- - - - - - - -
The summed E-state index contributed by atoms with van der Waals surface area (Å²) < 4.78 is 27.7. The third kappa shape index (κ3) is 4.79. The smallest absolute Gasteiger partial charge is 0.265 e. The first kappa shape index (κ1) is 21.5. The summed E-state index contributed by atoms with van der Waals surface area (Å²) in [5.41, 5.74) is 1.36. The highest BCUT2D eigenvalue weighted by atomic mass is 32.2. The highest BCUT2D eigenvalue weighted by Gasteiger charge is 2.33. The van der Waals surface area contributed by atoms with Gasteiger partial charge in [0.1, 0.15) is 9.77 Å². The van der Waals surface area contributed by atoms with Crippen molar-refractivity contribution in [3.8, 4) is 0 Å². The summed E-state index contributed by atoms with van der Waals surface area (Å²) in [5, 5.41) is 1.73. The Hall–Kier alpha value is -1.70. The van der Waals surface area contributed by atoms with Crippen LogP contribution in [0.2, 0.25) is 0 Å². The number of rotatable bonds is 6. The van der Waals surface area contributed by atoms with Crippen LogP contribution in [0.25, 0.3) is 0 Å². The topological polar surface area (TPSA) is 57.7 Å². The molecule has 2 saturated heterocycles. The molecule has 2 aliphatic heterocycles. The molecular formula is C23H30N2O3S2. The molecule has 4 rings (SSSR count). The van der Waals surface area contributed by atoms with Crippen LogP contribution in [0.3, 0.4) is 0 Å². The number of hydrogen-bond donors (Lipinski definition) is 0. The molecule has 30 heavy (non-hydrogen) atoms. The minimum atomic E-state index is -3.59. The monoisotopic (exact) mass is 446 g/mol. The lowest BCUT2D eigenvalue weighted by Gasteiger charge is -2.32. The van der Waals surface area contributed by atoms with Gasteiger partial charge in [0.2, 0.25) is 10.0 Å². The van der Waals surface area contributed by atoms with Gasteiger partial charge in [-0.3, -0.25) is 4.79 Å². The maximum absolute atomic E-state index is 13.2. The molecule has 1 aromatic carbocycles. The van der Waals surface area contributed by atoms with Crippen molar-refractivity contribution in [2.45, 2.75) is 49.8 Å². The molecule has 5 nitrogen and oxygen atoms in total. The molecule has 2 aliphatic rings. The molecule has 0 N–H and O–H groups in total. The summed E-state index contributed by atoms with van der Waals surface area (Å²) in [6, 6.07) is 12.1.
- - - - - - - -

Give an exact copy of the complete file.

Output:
The summed E-state index contributed by atoms with van der Waals surface area (Å²) < 4.78 is 27.7. The third kappa shape index (κ3) is 4.79. The smallest absolute Gasteiger partial charge is 0.265 e. The first kappa shape index (κ1) is 21.5. The summed E-state index contributed by atoms with van der Waals surface area (Å²) in [5.41, 5.74) is 1.36. The highest BCUT2D eigenvalue weighted by atomic mass is 32.2. The highest BCUT2D eigenvalue weighted by Gasteiger charge is 2.33. The van der Waals surface area contributed by atoms with Gasteiger partial charge in [0.1, 0.15) is 9.77 Å². The van der Waals surface area contributed by atoms with Crippen molar-refractivity contribution in [3.8, 4) is 0 Å². The summed E-state index contributed by atoms with van der Waals surface area (Å²) in [5, 5.41) is 1.73. The Hall–Kier alpha value is -1.70. The van der Waals surface area contributed by atoms with Crippen LogP contribution in [0.2, 0.25) is 0 Å². The number of rotatable bonds is 6. The van der Waals surface area contributed by atoms with Crippen LogP contribution in [0.25, 0.3) is 0 Å². The topological polar surface area (TPSA) is 57.7 Å². The molecule has 2 saturated heterocycles. The molecule has 2 aliphatic heterocycles. The molecular formula is C23H30N2O3S2. The molecule has 4 rings (SSSR count). The van der Waals surface area contributed by atoms with Crippen LogP contribution in [0.3, 0.4) is 0 Å². The number of hydrogen-bond donors (Lipinski definition) is 0. The molecule has 30 heavy (non-hydrogen) atoms. The minimum atomic E-state index is -3.59. The monoisotopic (exact) mass is 446 g/mol. The lowest BCUT2D eigenvalue weighted by Gasteiger charge is -2.32. The van der Waals surface area contributed by atoms with Gasteiger partial charge in [0.2, 0.25) is 10.0 Å². The van der Waals surface area contributed by atoms with Gasteiger partial charge in [-0.3, -0.25) is 4.79 Å². The maximum absolute atomic E-state index is 13.2. The molecule has 1 aromatic carbocycles. The van der Waals surface area contributed by atoms with Crippen molar-refractivity contribution in [2.45, 2.75) is 49.8 Å². The molecule has 5 nitrogen and oxygen atoms in total. The molecule has 2 aliphatic rings. The molecule has 0 N–H and O–H groups in total. The summed E-state index contributed by atoms with van der Waals surface area (Å²) in [6, 6.07) is 12.1.